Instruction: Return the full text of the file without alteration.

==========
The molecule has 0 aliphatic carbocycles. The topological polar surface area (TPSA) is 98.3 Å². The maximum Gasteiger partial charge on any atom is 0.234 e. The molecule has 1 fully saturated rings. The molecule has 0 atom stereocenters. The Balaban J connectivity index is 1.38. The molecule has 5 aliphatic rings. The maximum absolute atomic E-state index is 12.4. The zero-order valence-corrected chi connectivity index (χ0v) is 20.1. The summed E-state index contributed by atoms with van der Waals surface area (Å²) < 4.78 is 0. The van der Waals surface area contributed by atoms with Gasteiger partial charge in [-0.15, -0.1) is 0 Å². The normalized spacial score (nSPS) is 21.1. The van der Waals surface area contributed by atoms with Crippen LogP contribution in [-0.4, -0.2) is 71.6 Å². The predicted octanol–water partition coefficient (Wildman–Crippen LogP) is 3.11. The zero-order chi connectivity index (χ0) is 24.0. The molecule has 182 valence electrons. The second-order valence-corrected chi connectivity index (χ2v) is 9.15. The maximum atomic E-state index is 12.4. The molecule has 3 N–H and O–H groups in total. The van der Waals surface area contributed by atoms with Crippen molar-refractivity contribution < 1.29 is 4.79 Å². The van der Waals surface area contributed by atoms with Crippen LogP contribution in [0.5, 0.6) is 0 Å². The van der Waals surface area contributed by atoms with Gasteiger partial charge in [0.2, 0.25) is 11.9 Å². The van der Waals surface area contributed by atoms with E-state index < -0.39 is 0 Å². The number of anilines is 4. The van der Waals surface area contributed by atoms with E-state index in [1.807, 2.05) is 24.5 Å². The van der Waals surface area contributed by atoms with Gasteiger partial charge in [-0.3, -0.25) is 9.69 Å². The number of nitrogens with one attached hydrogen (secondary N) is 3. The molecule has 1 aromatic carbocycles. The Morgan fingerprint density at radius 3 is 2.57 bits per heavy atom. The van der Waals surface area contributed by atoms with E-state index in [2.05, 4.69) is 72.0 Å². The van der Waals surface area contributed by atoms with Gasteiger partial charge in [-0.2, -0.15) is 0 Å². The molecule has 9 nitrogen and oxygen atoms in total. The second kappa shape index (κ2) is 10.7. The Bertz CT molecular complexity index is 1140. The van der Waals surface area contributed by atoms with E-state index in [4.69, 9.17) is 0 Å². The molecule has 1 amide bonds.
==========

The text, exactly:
The molecule has 0 aliphatic carbocycles. The topological polar surface area (TPSA) is 98.3 Å². The maximum Gasteiger partial charge on any atom is 0.234 e. The molecule has 1 fully saturated rings. The molecule has 0 atom stereocenters. The Balaban J connectivity index is 1.38. The molecule has 5 aliphatic rings. The maximum absolute atomic E-state index is 12.4. The zero-order valence-corrected chi connectivity index (χ0v) is 20.1. The summed E-state index contributed by atoms with van der Waals surface area (Å²) < 4.78 is 0. The van der Waals surface area contributed by atoms with Gasteiger partial charge in [-0.15, -0.1) is 0 Å². The normalized spacial score (nSPS) is 21.1. The van der Waals surface area contributed by atoms with Crippen LogP contribution in [-0.4, -0.2) is 71.6 Å². The predicted octanol–water partition coefficient (Wildman–Crippen LogP) is 3.11. The zero-order chi connectivity index (χ0) is 24.0. The molecule has 182 valence electrons. The second-order valence-corrected chi connectivity index (χ2v) is 9.15. The maximum atomic E-state index is 12.4. The molecule has 3 N–H and O–H groups in total. The van der Waals surface area contributed by atoms with Crippen molar-refractivity contribution < 1.29 is 4.79 Å². The van der Waals surface area contributed by atoms with Crippen LogP contribution in [0.5, 0.6) is 0 Å². The van der Waals surface area contributed by atoms with Gasteiger partial charge in [0.2, 0.25) is 11.9 Å². The van der Waals surface area contributed by atoms with E-state index < -0.39 is 0 Å². The number of anilines is 4. The van der Waals surface area contributed by atoms with E-state index in [1.807, 2.05) is 24.5 Å². The van der Waals surface area contributed by atoms with Gasteiger partial charge in [-0.3, -0.25) is 9.69 Å². The number of nitrogens with one attached hydrogen (secondary N) is 3. The molecule has 1 aromatic carbocycles. The Morgan fingerprint density at radius 3 is 2.57 bits per heavy atom. The van der Waals surface area contributed by atoms with E-state index in [2.05, 4.69) is 72.0 Å². The van der Waals surface area contributed by atoms with Gasteiger partial charge in [-0.2, -0.15) is 0 Å². The molecule has 9 nitrogen and oxygen atoms in total. The second kappa shape index (κ2) is 10.7. The Bertz CT molecular complexity index is 1140. The van der Waals surface area contributed by atoms with E-state index in [4.69, 9.17) is 0 Å². The molecule has 1 amide bonds.